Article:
...know, home their skills to be able to operate at the CX so level and to really work more broadly at these large enterprises and make an impact, and so that's really exciting for me. I think what I also really enjoy is, you know, in our in my role, I have an opportunity to Contryu, rebute and to help to shape the future of the organization and our strategy. Of course, we have teams that are, you know, really dedicated just on that, but we have a methodology or a framework that we call our vto mom visions, value and method, and this is started by a mark, bettyoff, and cascades across the organization in terms of what our vision is for each year. Right, we set that an annual basis and so through that we're able to work with like our strategy teams, where we can then say, okay, let's work on the future of the success manager. Let's work on the future of how we're going to go to market in the specific space or how we're going to scale our business or prioritize other accounts, and so I get to work very closely with those teams on projects through that visions, values and methods paradigm and that gives me the opportunity to kind of give back to the organization and to really gage and help with the future strategy of our growth, and so the reverse too. I'd love to learn what you find challenging about working in customer success. What are the things that you feel like, you know aren't necessarily that the glorified parts of the role? Yeah, I think you know, we're very clear that we are not customer support and we have dedicated, fantastic folks that are focused on that. I think at the end of the day, you know, we are often to you know, we're the face of the customer, the post sale customer, and so sometimes we do getting gaged on things that are not necessarily glamorous. have to escalate any sort of red issue. It's good opportunity for visibility in turn with our teams to really go in and help a customer and you know, through some challenging times. You know, there are things that come up with like legal requests, right, and so these are just a little more, I would say, tactical that we'd rather not spend our most time on, but you know, we have to do it as part of the job at times. I think we're getting better and better at drawing lines to delineate where our role starts and end, though, to make sure that we're doing less and less and that over time. So for the technologists that are listening in, I'd love to hear about something that you're doing manually today that you love for technology to be able to do for you. Let me give their perspective on something. So, in terms of what I would love technology to do, I think something we've been experimenting with as where the Organization is the degree to which we leverage our own serend system to understand where we're adding value to our customer. And so I think that we have gone in a few different directions and are really teasing out what makes sense for organization. So, for example, you know, we're CREM system right when we track activities and engagement with customers, and that's the core of what we do. Of course, we do so much more of it. At the basis, that's where we started, and so we have gone, you know, to a pretty one end of the spectrum over the last few years where we have made sure that our cut our customers, success and managers go in and log at a very detailed level all of their engagements, specifying what the the different focuses and to be able to generate some reporting out of that to provide us insides. And what we've learned is that that is incredibly valuable for our scale business, where we have success managers that might have hundreds or over a thousand customers, where, you know, there's more automation, it's less of a high touch experience and we have some of these activities planned and advance in the system, and so that has been invaluable to understand the metrics that come out of that. But for our really large enter price customers in the space that I'm focused on, we know what's going on right, like it's my job to understand for all of the accounts that my team supports. I know what's going on right and so I don't need the system to tell that to me. And so you know, I can understand that it management level we need to have some trending and analysis, but to have folks spend and incredible amount of time to log everything sometimes isn't always make the most sense. Now I've been really excited. We've been working with a vender who has helped us to or in the we're in the early time of this. It has helped us to do some more of this tracking based on the time that we're spending in applications. And so we are still required to log customer readings, which seems...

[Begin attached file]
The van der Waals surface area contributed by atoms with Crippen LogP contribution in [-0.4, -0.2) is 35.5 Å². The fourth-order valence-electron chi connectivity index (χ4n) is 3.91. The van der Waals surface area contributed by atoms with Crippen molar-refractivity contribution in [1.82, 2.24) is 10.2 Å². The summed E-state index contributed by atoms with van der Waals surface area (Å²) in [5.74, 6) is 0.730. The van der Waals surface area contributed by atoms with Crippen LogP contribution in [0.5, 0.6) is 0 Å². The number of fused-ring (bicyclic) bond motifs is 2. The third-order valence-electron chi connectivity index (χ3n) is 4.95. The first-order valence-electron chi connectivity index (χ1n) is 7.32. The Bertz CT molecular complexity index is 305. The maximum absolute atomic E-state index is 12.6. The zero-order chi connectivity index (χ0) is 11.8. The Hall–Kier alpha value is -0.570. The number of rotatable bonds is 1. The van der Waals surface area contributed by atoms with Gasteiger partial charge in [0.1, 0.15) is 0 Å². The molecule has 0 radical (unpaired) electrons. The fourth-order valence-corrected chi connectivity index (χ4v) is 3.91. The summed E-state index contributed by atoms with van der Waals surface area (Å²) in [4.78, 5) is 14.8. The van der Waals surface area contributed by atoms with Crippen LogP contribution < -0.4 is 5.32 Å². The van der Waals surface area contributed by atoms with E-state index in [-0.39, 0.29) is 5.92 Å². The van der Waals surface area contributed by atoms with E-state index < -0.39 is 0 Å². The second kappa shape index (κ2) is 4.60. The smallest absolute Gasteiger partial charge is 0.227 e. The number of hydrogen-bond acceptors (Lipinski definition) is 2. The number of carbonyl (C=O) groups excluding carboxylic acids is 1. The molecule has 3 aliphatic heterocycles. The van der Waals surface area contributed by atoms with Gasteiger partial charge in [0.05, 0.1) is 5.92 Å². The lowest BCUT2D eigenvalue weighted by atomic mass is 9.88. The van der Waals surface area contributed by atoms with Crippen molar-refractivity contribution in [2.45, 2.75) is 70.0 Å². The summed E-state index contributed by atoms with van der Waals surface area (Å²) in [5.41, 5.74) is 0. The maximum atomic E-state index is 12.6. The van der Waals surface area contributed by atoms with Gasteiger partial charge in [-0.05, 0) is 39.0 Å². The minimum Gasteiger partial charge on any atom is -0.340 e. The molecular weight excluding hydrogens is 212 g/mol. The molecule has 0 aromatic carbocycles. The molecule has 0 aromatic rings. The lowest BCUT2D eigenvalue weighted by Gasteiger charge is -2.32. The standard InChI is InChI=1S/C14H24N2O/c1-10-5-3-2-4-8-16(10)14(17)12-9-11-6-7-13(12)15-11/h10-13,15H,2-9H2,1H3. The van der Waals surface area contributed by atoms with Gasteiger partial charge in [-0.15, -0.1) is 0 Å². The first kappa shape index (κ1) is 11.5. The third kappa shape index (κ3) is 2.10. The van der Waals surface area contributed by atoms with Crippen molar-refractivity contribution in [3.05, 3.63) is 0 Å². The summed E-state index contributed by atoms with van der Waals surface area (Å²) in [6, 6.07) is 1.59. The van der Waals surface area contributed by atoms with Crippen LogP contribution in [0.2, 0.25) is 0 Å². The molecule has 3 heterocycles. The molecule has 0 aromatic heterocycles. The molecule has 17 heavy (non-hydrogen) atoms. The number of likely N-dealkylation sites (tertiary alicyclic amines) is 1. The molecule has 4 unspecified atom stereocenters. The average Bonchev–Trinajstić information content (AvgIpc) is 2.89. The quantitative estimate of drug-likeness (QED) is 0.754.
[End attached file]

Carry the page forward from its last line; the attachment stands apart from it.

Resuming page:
...perfect because we really want to make sure that we have those executive sponsor, you know, sessions logged, things like that. But instead it's really tracking where we spending our time and where we adding value to our customers, which customers were spending the most time on, in a more automated fashion, and so we're not really stirring the final result. We're in the early stages of this and so over time will have more visibility, but I think we're probably going to end in a place, and I'm helpful of the lear end in the place where we're leveraging our seeing room technology at the right level that gives us really rich insights, but then has technology and automation doing the rest for us to give more of a high level Mac review of what activities our highest value and which customers really spending time on. Yeah, it sort of this progression over time where you get to start by first understanding what it is that you do right, and if you're like you probably you do that fairly well by doing all this logging and stuff. But then you want to get to the point where you can start to derive insights yourself from that, but then also teach the system how to derive insights for you so that can be like, Hey, this is predictive. I think you should go have a conversation with this customer because it's been a couple days too long since you had one right. And then, even beyond that, taking, you know, this higher level automation output that, beating it back into our system and using our own technology around, we have Einstein prediction. So it basically says, Hey, if you move these levers, this is the impact that you can have right, and so it gives us even a richer level withinside even beyond that. So yeah, we're looking forward to the results. Yeah, absolutely well, thank you for spending time with me today. Really appreciate it. I like to ask a closing question of all my guests on the show, which is what is the best piece of advice related to customer success that you've received from someone? I would say that the best advice I received just keep, you know, just keep it simple in that you should just focus on your customer success, right like put all the noise outside of that, outside, if you just focus on doing the right thing for the customer and having that be your North Star and your vision and keeping that at the forefront of everything that you do and asking yourself, is this a high value activity that's going to move the needle for my customers success? Then that should be regarding post and so for me that's been really a useful perspective to maintain. Yeah, I love the orientation around that simple question that you can ask yourself. I often do that with my teams as well. I say, Hey, you know what, if you're struggling to figure out what's a priority, here's the one question you ask yourself, right. And so, regardless of which team they're on, I think it works in a lot of different spaces, but for customer success, you're right it's what is the best thing for the customer. Absolutely well, thank you so much for joining me today. Again, y'all, that was Megan Peach Nanny. She's the regional vice president of customer success at Sales Force. Really appreciate your thoughts and insight on the show today. I'm air crane. Thank you for listening to this week's episode of customer success later. You depend on the fastest time to value for your customers, so I light data on board and sell you down. Stop emailing spreadsheets, creating CSP templates or setting up FTP transfers. Create collaborative, secure work spaces with your customers and their data, saving you time while providing a memorable onboarding experience. Oh and there's no code required. You can go to flat filest IO CS leader to learn more and get started for free. Thank you so much for joining us for this episode. Customer Success leader is brought to you by flat file. If you're a fan of the show and want to help as share these conversations with others, leave us a rating on apple podcast. Just tap the number of stars you think the show deserves. That's it for today. Catch you in the next one.